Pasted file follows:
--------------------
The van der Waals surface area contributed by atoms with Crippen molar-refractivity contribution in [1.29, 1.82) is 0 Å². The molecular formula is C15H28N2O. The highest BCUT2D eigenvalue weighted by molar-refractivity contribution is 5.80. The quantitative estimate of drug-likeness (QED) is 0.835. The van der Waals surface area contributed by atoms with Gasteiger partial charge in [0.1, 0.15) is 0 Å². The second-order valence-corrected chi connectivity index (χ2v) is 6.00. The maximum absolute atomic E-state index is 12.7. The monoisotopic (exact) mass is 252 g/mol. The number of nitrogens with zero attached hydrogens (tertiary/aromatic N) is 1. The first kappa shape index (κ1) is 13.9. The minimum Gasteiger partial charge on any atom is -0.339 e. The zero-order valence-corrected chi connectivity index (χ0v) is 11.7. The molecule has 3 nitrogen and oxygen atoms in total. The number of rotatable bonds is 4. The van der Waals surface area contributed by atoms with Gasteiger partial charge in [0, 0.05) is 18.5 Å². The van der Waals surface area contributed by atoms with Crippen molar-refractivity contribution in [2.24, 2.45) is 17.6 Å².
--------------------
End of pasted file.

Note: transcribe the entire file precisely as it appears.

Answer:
The van der Waals surface area contributed by atoms with Crippen molar-refractivity contribution in [1.29, 1.82) is 0 Å². The molecular formula is C15H28N2O. The highest BCUT2D eigenvalue weighted by molar-refractivity contribution is 5.80. The quantitative estimate of drug-likeness (QED) is 0.835. The van der Waals surface area contributed by atoms with Gasteiger partial charge in [0.1, 0.15) is 0 Å². The second-order valence-corrected chi connectivity index (χ2v) is 6.00. The maximum absolute atomic E-state index is 12.7. The monoisotopic (exact) mass is 252 g/mol. The number of nitrogens with zero attached hydrogens (tertiary/aromatic N) is 1. The first kappa shape index (κ1) is 13.9. The minimum Gasteiger partial charge on any atom is -0.339 e. The zero-order valence-corrected chi connectivity index (χ0v) is 11.7. The molecule has 3 nitrogen and oxygen atoms in total. The number of rotatable bonds is 4. The van der Waals surface area contributed by atoms with Gasteiger partial charge in [0, 0.05) is 18.5 Å². The van der Waals surface area contributed by atoms with Crippen molar-refractivity contribution in [2.24, 2.45) is 17.6 Å².